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Concept# Event horizon

Summary

In astrophysics, an event horizon is a boundary beyond which events cannot affect an observer. Wolfgang Rindler coined the term in the 1950s.
In 1784, John Michell proposed that gravity can be strong enough in the vicinity of massive compact objects that even light cannot escape. At that time, the Newtonian theory of gravitation and the so-called corpuscular theory of light were dominant. In these theories, if the escape velocity of the gravitational influence of a massive object exceeds the speed of light, then light originating inside or from it can escape temporarily but will return. In 1958, David Finkelstein used general relativity to introduce a stricter definition of a local black hole event horizon as a boundary beyond which events of any kind cannot affect an outside observer, leading to information and firewall paradoxes, encouraging the re-examination of the concept of local event horizons and the notion of black holes. Several theories were subsequently developed, some with and some without event horizons. One of the leading developers of theories to describe black holes, Stephen Hawking, suggested that an apparent horizon should be used instead of an event horizon, saying, "Gravitational collapse produces apparent horizons but no event horizons." He eventually concluded that "the absence of event horizons means that there are no black holes – in the sense of regimes from which light can't escape to infinity."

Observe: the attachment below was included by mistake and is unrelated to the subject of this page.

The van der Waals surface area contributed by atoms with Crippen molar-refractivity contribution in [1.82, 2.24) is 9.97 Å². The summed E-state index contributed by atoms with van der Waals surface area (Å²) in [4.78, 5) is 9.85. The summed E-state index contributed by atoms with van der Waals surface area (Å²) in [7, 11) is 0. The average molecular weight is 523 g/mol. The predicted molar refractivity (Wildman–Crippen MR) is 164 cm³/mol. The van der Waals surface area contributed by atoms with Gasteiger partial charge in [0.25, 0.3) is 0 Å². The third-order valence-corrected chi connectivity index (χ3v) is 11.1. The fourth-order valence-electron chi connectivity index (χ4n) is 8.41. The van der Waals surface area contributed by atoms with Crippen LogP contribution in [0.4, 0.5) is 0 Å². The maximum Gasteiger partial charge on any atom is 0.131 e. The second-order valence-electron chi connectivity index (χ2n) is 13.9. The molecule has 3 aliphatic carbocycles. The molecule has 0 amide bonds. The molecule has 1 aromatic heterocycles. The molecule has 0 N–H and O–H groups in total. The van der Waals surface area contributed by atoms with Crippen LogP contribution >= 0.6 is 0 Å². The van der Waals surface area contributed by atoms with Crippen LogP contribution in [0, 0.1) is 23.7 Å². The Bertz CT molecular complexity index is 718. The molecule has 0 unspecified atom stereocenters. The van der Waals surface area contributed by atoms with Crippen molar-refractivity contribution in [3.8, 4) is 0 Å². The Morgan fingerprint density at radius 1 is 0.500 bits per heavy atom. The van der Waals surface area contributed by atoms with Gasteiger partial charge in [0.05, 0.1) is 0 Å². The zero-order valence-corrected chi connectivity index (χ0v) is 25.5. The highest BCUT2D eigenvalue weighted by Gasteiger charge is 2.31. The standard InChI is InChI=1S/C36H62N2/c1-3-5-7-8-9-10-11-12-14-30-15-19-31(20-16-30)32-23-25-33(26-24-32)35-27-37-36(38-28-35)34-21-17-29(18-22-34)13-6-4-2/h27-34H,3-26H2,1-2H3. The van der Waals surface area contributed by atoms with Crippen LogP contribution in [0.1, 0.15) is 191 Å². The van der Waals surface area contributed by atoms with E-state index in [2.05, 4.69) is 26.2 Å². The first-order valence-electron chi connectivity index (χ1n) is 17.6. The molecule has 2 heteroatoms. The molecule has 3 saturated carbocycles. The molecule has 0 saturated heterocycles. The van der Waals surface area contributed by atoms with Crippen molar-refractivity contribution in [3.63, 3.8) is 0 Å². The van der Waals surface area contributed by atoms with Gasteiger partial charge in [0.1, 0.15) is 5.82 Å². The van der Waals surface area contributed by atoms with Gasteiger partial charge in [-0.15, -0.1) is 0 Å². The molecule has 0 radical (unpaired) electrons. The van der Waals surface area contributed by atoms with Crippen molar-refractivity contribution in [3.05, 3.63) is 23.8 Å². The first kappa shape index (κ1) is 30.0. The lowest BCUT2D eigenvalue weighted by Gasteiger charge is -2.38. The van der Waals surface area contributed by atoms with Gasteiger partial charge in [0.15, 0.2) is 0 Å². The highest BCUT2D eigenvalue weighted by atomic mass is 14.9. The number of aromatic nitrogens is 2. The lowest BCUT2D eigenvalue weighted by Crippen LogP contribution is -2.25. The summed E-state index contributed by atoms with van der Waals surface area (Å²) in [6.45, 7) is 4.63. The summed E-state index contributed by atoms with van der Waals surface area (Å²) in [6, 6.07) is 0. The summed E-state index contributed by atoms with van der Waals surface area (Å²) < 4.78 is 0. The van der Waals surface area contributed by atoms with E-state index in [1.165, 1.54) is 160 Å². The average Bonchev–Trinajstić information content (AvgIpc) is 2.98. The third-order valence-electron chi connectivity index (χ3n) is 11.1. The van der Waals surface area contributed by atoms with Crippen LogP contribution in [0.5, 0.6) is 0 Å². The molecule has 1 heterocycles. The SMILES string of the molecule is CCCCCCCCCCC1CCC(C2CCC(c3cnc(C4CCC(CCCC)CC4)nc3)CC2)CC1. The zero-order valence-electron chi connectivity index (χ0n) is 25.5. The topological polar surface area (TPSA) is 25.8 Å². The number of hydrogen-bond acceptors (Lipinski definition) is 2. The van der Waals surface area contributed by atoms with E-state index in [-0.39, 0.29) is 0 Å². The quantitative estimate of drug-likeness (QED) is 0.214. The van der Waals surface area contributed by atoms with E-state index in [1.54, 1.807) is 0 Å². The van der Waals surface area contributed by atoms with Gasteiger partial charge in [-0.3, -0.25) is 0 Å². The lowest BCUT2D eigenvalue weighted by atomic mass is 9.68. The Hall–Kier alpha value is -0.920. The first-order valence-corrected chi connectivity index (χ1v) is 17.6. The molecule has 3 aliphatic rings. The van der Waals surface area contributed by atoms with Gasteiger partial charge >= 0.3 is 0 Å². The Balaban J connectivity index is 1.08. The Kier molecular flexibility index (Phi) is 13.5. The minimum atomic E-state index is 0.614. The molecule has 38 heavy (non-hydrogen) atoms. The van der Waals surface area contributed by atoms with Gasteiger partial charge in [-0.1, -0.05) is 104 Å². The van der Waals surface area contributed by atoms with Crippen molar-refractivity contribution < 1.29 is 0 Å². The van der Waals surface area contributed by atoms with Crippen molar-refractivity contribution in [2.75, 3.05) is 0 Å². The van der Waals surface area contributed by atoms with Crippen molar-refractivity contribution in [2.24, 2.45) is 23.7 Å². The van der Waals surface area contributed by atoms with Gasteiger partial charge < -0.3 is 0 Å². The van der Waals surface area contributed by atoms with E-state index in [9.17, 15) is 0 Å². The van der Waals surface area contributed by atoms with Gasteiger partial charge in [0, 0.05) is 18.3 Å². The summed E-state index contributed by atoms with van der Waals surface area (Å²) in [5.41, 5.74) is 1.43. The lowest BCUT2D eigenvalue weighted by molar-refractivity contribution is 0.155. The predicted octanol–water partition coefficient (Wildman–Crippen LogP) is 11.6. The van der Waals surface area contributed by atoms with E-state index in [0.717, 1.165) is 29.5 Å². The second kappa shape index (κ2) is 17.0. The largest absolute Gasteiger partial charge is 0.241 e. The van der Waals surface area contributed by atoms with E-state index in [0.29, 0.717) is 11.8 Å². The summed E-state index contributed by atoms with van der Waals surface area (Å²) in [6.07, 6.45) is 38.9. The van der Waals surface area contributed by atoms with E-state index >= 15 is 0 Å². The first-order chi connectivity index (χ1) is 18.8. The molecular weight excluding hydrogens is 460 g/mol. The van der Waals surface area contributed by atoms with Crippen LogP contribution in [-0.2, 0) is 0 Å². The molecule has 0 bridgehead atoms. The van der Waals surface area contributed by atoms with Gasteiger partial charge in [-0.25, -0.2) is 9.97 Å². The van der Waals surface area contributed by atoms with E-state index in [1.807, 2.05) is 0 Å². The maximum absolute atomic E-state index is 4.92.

Any object approaching the horizon from the observer's side appears to slow down, never quite crossing the horizon. Due to gravitational redshift, its image reddens over time as the object moves away from the observer.
In an expanding universe, the speed of expansion reaches — and even exceeds — the speed of light, preventing signals from traveling to some regions. A cosmic event horizon is a real event horizon because it affects all kinds of signals, including gravitational waves, which travel at the speed of light.
More specific horizon types include the related but distinct absolute and apparent horizons found around a black hole.

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